Discharge Destination as a Predictor of Postoperative Outcomes and Readmission Following Posterior Lumbar Fusion

Annie E. Arrighi-Allisan, Sean N. Neifert, Jonathan S. Gal, Brian C. Deutsch, John M. Caridi

Research output: Contribution to journalArticlepeer-review

20 Scopus citations

Abstract

Background: Posterior lumbar fusions are performed to treat various spinal deformities, degenerative diseases, fractures, infections, and tumors. The possibility of episode-based bundled payments for spine surgery necessitates analysis of the factors predicting readmissions and postoperative complications. Methods: Patients undergoing posterior lumbar fusion in the American College of Surgeons National Surgical Quality Improvement Program were queried via Current Procedural Terminology codes 22630, 22633, and 22612. Patients were grouped based on discharge destination, either to home/home health care or to a facility. Relevant demographics, comorbidities, perioperative statistics, and predischarge and postdischarge complications were compared. Multivariable logistic regression models for severe postdischarge complications and 30-day readmissions were created with the exposure of nonhome discharge. Results: Patients discharged to nonhome destinations were significantly older (68.42 vs. 58.15 years; P < 0.0001), sicker (68.11% of patients had American Society of Anesthesiologists Physical Status Classification > 2 vs. 44.25%; P < 0.0001), more dependent (5.92% vs. 1.40%; P < 0.0001), and had significantly greater body mass indices (10.60% of patients had body mass index > 40 vs. 7.63%; P < 0.0001) than patients discharged home. Following discharge, patients in the nonhome discharge group experienced higher mortality (0.28% vs. 0.08%; P < 0.0001) and were more likely to experience a severe complication (5.96% vs. 2.85%; P < 0.0001), minor complication (4.59% vs. 1.74%; P < 0.0001), and readmission (8.92% vs. 4.78%; P < 0.0001). Nonhome discharge proved to be a risk factor for both readmission (odds ratio 1.43; 95% confidence interval 1.28–1.60; P < 0.0001) and severe postdischarge complication (odds ratio 1.73; 95% confidence interval 1.52–1.97; P < 0.0001). Conclusions: Nonhome discharge patients experienced higher rates of complications and 30-day readmissions.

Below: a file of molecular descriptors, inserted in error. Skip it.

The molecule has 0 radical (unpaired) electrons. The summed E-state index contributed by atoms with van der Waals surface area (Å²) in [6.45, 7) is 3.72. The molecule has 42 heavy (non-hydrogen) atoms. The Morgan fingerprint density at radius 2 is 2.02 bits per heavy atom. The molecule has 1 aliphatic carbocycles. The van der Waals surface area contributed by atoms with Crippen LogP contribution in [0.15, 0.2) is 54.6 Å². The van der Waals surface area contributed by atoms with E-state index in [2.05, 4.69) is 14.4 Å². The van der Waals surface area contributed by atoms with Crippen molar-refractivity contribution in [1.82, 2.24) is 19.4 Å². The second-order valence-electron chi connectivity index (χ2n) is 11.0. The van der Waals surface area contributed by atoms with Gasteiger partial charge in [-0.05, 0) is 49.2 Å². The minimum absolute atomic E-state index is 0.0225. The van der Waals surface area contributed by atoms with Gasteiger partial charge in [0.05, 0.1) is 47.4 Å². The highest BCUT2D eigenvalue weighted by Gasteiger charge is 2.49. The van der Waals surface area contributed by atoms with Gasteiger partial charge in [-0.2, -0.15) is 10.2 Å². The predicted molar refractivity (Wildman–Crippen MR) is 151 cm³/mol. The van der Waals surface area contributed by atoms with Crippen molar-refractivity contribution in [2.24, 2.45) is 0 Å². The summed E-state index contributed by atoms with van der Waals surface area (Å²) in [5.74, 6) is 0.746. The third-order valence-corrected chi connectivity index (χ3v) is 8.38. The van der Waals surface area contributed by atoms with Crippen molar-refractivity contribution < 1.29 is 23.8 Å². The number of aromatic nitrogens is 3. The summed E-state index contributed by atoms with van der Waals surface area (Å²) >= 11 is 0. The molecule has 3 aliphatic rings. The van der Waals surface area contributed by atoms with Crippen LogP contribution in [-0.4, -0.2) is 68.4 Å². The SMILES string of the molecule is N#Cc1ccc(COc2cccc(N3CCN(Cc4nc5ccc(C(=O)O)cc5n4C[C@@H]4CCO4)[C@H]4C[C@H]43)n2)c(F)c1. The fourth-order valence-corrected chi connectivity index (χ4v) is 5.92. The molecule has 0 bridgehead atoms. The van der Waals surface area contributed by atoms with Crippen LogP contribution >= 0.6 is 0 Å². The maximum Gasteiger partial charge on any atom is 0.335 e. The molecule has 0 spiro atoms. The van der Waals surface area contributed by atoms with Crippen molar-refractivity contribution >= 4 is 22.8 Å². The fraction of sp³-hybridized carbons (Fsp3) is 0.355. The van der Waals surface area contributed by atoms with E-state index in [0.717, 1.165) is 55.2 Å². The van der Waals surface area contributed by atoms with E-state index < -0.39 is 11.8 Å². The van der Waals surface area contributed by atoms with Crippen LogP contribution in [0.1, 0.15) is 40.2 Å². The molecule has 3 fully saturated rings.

Original languageEnglish
Pages (from-to)e139-e146
JournalWorld Neurosurgery
Volume122
DOIs
StatePublished - Feb 2019

Keywords

  • Bundled payments
  • Nonhome discharge
  • Outcomes
  • Posterior lumbar fusion
  • Post–acute care facilities
  • Readmissions
  • Spine surgery

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